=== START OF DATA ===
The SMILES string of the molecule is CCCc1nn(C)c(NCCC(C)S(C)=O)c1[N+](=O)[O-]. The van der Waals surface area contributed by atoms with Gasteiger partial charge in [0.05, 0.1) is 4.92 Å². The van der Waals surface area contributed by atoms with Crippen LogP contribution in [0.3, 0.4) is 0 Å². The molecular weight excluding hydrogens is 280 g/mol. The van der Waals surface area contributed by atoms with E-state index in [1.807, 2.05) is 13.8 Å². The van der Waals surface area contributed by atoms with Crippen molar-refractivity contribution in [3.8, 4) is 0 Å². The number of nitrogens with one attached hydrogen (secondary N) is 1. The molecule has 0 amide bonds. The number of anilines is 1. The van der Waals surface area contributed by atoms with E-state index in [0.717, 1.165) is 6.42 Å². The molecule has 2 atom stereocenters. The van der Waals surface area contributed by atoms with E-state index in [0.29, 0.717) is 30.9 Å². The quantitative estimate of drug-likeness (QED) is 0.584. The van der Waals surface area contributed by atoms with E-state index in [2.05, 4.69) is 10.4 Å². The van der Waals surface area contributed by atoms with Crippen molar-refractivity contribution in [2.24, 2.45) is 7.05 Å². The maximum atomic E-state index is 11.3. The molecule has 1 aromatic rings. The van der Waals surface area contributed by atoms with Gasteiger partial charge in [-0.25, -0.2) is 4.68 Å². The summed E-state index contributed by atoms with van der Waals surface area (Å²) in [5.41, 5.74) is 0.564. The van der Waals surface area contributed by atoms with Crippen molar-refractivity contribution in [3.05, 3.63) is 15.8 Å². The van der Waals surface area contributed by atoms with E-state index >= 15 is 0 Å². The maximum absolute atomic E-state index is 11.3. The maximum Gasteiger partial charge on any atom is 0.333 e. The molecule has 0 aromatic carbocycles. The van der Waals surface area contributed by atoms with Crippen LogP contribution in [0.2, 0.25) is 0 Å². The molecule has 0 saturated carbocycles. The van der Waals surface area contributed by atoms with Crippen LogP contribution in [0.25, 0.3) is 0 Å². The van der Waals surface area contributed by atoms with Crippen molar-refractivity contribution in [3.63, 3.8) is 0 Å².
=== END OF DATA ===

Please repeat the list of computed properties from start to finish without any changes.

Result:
The SMILES string of the molecule is CCCc1nn(C)c(NCCC(C)S(C)=O)c1[N+](=O)[O-]. The van der Waals surface area contributed by atoms with Gasteiger partial charge in [0.05, 0.1) is 4.92 Å². The van der Waals surface area contributed by atoms with Crippen LogP contribution in [0.3, 0.4) is 0 Å². The molecular weight excluding hydrogens is 280 g/mol. The van der Waals surface area contributed by atoms with E-state index in [1.807, 2.05) is 13.8 Å². The van der Waals surface area contributed by atoms with Crippen molar-refractivity contribution in [3.8, 4) is 0 Å². The number of nitrogens with one attached hydrogen (secondary N) is 1. The molecule has 0 amide bonds. The number of anilines is 1. The van der Waals surface area contributed by atoms with E-state index in [0.717, 1.165) is 6.42 Å². The molecule has 2 atom stereocenters. The van der Waals surface area contributed by atoms with E-state index in [0.29, 0.717) is 30.9 Å². The quantitative estimate of drug-likeness (QED) is 0.584. The van der Waals surface area contributed by atoms with E-state index in [2.05, 4.69) is 10.4 Å². The van der Waals surface area contributed by atoms with Crippen molar-refractivity contribution in [2.24, 2.45) is 7.05 Å². The maximum atomic E-state index is 11.3. The molecule has 1 aromatic rings. The van der Waals surface area contributed by atoms with Gasteiger partial charge in [-0.25, -0.2) is 4.68 Å². The summed E-state index contributed by atoms with van der Waals surface area (Å²) in [5.41, 5.74) is 0.564. The van der Waals surface area contributed by atoms with Crippen molar-refractivity contribution in [3.05, 3.63) is 15.8 Å². The van der Waals surface area contributed by atoms with E-state index >= 15 is 0 Å². The maximum absolute atomic E-state index is 11.3. The maximum Gasteiger partial charge on any atom is 0.333 e. The molecule has 0 aromatic carbocycles. The van der Waals surface area contributed by atoms with Crippen LogP contribution in [0.2, 0.25) is 0 Å². The molecule has 0 saturated carbocycles. The van der Waals surface area contributed by atoms with Crippen LogP contribution in [0.25, 0.3) is 0 Å². The van der Waals surface area contributed by atoms with Crippen molar-refractivity contribution in [3.63, 3.8) is 0 Å².